Diamond Head: There are condos, single-family homes and apartments in Diamond Head, and each offers something different. But it ain’t inexpensive. It’s as expensive as Waikiki and further away from…everything. However, it’s a prettier location with fewer ambling tourists (but not much fewer).

Downtown: Parking is a big old mess here, and tickets pour out like pina coladas, so make sure you find a building that has reserved spots. Otherwise, Downtown is a great middle ground, as far as price and location, and it’s perfect for those who like walking to work. Pet friendly apartments are rare, though.

Makiki: If you don’t mind driving to the beach, grocery store, and restaurants, and you have detached-home dreams and overdraft realities, Makiki is the place to be. Purely residential, Makiki has a strong community feeling and a delightful inland separation from the melanoma-pink hordes of tourists by the water.

Manoa: Another budget option, Manoa has property rentals with spacious lanais and comfortable if not recently updated amenities that should suit anyone with a hunger for true Hawaiian living, which is to say, quiet.

Waikiki: The brass ring of places to live in Honolulu, Waikiki Beach is full of active people from both nearby and around the globe. Clothing stores, chain restaurants, and luxury services pepper the streets lining the white sand beaches. So, yeah it’s hella expensive, dude. But through the nose is how you’ll pay if you want the best of everything.

Living La Vida Local

Hawaii is serene, slow-paced, and sociable; everyone is welcoming and they want you to join in on their activities. The lifestyle is very laid back, but outdoor living is a requirement. Lanais, which are outdoor covered patios or balconies, are an essential element of the home, and the place most house dwellers spend the majority of their time when not actually outside in the water, hiking the mountains, biking the trails, in the water, meeting up with friends, eating at shrimp trucks, or swimming. Hawaiians want for very little; they’re happy with the bare necessities, which include Spam musubi, a swimsuit, and a smile. To really be happy in Honolulu, you have to be happy with very little.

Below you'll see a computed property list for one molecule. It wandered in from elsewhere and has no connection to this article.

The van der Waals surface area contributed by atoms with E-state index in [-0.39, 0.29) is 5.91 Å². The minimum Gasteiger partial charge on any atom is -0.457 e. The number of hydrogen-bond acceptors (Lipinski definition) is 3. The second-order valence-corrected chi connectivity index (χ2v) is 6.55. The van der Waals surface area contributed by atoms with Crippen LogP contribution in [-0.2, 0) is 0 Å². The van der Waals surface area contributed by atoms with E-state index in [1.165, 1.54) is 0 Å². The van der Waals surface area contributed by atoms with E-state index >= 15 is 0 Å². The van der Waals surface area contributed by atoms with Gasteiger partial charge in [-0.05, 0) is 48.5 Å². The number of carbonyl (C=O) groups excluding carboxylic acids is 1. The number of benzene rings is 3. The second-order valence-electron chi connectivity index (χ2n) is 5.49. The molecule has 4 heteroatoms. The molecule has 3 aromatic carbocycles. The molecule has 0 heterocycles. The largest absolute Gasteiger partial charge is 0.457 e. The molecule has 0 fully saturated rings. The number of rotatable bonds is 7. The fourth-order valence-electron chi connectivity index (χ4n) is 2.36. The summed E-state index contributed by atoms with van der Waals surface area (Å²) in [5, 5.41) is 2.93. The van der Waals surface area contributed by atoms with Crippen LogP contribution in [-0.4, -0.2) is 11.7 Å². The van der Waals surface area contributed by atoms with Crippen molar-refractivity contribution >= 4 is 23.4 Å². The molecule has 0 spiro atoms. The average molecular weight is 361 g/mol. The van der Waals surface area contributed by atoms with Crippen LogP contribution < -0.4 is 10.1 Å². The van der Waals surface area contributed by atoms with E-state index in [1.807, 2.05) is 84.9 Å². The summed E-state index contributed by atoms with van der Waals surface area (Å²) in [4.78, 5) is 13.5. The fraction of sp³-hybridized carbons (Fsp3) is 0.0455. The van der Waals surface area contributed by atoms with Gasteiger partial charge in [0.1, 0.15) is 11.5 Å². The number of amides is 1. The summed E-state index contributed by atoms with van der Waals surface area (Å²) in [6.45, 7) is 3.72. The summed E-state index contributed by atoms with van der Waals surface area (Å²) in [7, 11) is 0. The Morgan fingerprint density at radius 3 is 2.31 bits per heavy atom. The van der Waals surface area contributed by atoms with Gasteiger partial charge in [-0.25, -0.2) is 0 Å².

Honolulu is absolutely a paradise on Earth, and it’s just this side of plausible that anyone can pick up and move there on a whim and make it. If you’re planning on whimming it to Waikiki, just remember Heaven has high tariffs, but the ocean, sun, and sand really do offer all you need.

Rent Report
Honolulu

June 2017 Honolulu Rent Report

Welcome to the June 2017 Honolulu Rent Report. Honolulu rents increased over the past month. In this report, we'll evaluate trends in the Honolulu rental market, including comparisons to similar cities nationwide.

Honolulu rents increased significantly over the past month

Honolulu rents have increased 0.4% over the past month, and are up slightly by 1.3% in comparison to the same time last year. Currently, median rents in Honolulu stand at $1,590 for a one-bedroom apartment and $2,110 for a two-bedroom. This is the second straight month that the city has seen rent increases after a decline in March. Honolulu's year-over-year rent growth leads the state average of 1.0%, but trails the national average of 2.6%.